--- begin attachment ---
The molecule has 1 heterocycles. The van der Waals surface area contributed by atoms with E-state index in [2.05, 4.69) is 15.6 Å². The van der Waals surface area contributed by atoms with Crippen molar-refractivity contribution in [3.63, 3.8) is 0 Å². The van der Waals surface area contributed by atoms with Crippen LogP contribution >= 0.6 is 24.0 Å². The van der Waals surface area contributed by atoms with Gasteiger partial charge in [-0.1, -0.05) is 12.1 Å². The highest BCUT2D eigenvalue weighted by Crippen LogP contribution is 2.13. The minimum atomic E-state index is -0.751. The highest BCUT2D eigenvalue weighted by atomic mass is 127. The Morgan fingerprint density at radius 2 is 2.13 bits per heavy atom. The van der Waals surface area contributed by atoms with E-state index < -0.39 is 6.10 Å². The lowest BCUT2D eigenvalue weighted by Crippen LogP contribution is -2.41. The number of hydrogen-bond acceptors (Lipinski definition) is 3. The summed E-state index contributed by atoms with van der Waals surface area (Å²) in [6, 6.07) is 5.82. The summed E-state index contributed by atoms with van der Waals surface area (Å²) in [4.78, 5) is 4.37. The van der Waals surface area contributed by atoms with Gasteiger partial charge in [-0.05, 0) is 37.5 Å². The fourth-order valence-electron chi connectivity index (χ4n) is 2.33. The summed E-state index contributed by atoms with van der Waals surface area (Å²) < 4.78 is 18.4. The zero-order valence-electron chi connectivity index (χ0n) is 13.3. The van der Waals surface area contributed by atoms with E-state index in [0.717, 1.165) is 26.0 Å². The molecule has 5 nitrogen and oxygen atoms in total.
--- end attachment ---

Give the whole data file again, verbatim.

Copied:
The molecule has 1 heterocycles. The van der Waals surface area contributed by atoms with E-state index in [2.05, 4.69) is 15.6 Å². The van der Waals surface area contributed by atoms with Crippen molar-refractivity contribution in [3.63, 3.8) is 0 Å². The van der Waals surface area contributed by atoms with Crippen LogP contribution >= 0.6 is 24.0 Å². The van der Waals surface area contributed by atoms with Gasteiger partial charge in [-0.1, -0.05) is 12.1 Å². The highest BCUT2D eigenvalue weighted by Crippen LogP contribution is 2.13. The minimum atomic E-state index is -0.751. The highest BCUT2D eigenvalue weighted by atomic mass is 127. The Morgan fingerprint density at radius 2 is 2.13 bits per heavy atom. The van der Waals surface area contributed by atoms with E-state index < -0.39 is 6.10 Å². The lowest BCUT2D eigenvalue weighted by Crippen LogP contribution is -2.41. The number of hydrogen-bond acceptors (Lipinski definition) is 3. The summed E-state index contributed by atoms with van der Waals surface area (Å²) in [6, 6.07) is 5.82. The summed E-state index contributed by atoms with van der Waals surface area (Å²) in [4.78, 5) is 4.37. The van der Waals surface area contributed by atoms with Gasteiger partial charge in [-0.05, 0) is 37.5 Å². The fourth-order valence-electron chi connectivity index (χ4n) is 2.33. The summed E-state index contributed by atoms with van der Waals surface area (Å²) < 4.78 is 18.4. The zero-order valence-electron chi connectivity index (χ0n) is 13.3. The van der Waals surface area contributed by atoms with E-state index in [0.717, 1.165) is 26.0 Å². The molecule has 5 nitrogen and oxygen atoms in total.